On an individual level, testing can be the difference between life and death for a person. If someone tests positive, they could get earlier access to treatment, which reduces their risk of severe illness, long-term symptoms, and death.

Demand for tests surged in December and early January, affecting supply and cost

The Omicron variant of the coronavirus created a spike in cases just in time for the holiday season. The sheer number of people with COVID-19 — along with those who were playing it safe while traveling, visiting family, or returning to work afterward — meant that testing was in high demand. The demand was so great that tests became pretty difficult to find, as NBC News reported. Test seekers were met with empty store shelves or long lines (and longer wait times) for lab tests.

Part of the problem was that tests had not been in such high demand during the months leading up to the Omicron spike. Manufacturers, retailers, and labs weren't prepared to provide as many as were needed in December and early January. In response, the federal government pledged $3 billion toward getting enough tests produced to meet demand, and manufacturers increased their output. For example, Abbott Labs went from making 50 million of its BinaxNOW at-home tests to 70 million tests.

The federal government is now providing free tests (and you can order them through the mail)

So tests are a crucial part of overcoming the pandemic, but tests can sometimes be hard to access? That sounds like a major problem. And it's one the federal government is aiming to solve by rolling out a program for free testing.

As CBS News reports, the Biden Administration recently announced that the government would provide four free at-home COVID tests per household. People can order their free tests at covidtests.gov and the tests will be delivered to them via first-class mail with the United States Postal Service.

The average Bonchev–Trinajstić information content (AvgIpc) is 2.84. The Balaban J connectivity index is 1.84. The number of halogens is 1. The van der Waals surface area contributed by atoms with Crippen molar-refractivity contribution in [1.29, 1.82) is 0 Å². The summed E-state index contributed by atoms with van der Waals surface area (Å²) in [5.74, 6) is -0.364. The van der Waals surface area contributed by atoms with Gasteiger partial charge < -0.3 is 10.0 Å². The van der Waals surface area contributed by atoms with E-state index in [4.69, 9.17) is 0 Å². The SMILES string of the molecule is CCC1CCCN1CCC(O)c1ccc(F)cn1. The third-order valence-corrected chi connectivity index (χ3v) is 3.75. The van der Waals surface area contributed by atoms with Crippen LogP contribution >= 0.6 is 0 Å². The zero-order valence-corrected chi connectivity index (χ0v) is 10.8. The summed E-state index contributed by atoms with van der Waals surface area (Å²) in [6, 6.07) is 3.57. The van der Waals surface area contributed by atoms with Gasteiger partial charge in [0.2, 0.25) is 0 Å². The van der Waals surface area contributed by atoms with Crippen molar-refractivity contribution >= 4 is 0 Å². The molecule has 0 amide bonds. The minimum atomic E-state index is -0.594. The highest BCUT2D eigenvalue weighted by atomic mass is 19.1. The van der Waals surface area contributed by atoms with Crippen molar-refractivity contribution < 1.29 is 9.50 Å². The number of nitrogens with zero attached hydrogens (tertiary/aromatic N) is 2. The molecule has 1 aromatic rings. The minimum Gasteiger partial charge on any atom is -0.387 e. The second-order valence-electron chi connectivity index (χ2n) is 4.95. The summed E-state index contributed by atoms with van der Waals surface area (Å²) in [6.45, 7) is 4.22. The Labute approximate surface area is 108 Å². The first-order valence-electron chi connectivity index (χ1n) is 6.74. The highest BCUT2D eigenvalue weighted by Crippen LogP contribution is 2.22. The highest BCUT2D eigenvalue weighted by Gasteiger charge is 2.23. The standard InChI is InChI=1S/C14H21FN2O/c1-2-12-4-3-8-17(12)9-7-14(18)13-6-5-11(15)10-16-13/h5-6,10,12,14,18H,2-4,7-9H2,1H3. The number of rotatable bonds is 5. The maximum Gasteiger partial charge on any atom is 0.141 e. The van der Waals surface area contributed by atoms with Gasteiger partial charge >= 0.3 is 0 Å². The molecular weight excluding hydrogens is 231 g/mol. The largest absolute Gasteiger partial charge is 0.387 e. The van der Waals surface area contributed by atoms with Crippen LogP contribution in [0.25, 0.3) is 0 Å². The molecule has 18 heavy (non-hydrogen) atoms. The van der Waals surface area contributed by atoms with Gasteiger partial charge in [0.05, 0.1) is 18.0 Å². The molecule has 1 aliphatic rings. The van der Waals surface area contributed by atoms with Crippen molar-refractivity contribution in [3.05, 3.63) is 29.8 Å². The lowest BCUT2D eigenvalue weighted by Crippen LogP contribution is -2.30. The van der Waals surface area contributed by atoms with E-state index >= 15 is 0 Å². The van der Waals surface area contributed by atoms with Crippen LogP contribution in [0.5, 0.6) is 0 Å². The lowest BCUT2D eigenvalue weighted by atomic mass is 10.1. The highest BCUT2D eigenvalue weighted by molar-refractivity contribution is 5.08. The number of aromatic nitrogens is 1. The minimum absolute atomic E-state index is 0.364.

Although that limit of four tests applies no matter how many people live in each household (in other words, a two-person household receives the same number of tests as a five-person household), the website provides information on where you can find testing locations in your area, as well as retailers where you can buy over-the-counter rapid tests.

Communities hit the hardest will receive priority when it comes to free tests

Unfortunately, not all communities have been affected by the COVID-19 pandemic in the same way. Both geographic and social communities see great disparity in terms of cases, hospitalizations, and deaths. The CDC even reports that communities of color are disproportionately affected by the pandemic when compared with white communities. Therefore, health equity must be a consideration when it comes to providing the resources people need to stay safe from the virus.

This is something the federal government is keeping in mind as it tries to provide free tests to communities across the country. As the White House expressed in an official statement, it is giving priority to the households that are most vulnerable. It is also working closely with organizations that serve groups like communities of color and people with disabilities so that those disproportionately affected by the pandemic know about the free tests and are able to access them easily.

You can also be reimbursed from your insurance company if you buy tests at a pharmacy

For most households, four free tests through the mail won't be enough to last them through the rest of the pandemic (even if there are fewer than four people within the household). But thanks to other efforts by the U.S. government, tests will still be easier to acquire. As The Hill reports, private insurance providers must now cover the cost of up to eight over-the-counter tests per person per month, either through reimbursement or by covering the out-of-pocket cost ahead of time.